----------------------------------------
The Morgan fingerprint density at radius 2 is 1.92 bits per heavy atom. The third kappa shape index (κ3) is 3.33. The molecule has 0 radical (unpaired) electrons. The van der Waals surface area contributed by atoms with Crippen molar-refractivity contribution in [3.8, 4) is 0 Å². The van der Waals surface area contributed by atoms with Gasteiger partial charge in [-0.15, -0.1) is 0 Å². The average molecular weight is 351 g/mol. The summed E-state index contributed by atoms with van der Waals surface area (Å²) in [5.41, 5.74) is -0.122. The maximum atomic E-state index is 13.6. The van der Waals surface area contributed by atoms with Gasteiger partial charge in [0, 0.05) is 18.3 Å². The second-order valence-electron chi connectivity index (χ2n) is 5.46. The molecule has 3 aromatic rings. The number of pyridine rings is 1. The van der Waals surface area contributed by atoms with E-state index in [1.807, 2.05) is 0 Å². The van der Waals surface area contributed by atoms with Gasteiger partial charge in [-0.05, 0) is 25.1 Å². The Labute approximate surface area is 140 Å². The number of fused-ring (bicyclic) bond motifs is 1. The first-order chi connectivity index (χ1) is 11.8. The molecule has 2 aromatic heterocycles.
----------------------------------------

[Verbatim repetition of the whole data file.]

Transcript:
The Morgan fingerprint density at radius 2 is 1.92 bits per heavy atom. The third kappa shape index (κ3) is 3.33. The molecule has 0 radical (unpaired) electrons. The van der Waals surface area contributed by atoms with Crippen molar-refractivity contribution in [3.8, 4) is 0 Å². The van der Waals surface area contributed by atoms with Gasteiger partial charge in [-0.15, -0.1) is 0 Å². The average molecular weight is 351 g/mol. The summed E-state index contributed by atoms with van der Waals surface area (Å²) in [5.41, 5.74) is -0.122. The maximum atomic E-state index is 13.6. The van der Waals surface area contributed by atoms with Gasteiger partial charge in [0, 0.05) is 18.3 Å². The second-order valence-electron chi connectivity index (χ2n) is 5.46. The molecule has 3 aromatic rings. The number of pyridine rings is 1. The van der Waals surface area contributed by atoms with E-state index in [1.807, 2.05) is 0 Å². The van der Waals surface area contributed by atoms with Gasteiger partial charge in [-0.05, 0) is 25.1 Å². The Labute approximate surface area is 140 Å². The number of fused-ring (bicyclic) bond motifs is 1. The first-order chi connectivity index (χ1) is 11.8. The molecule has 2 aromatic heterocycles.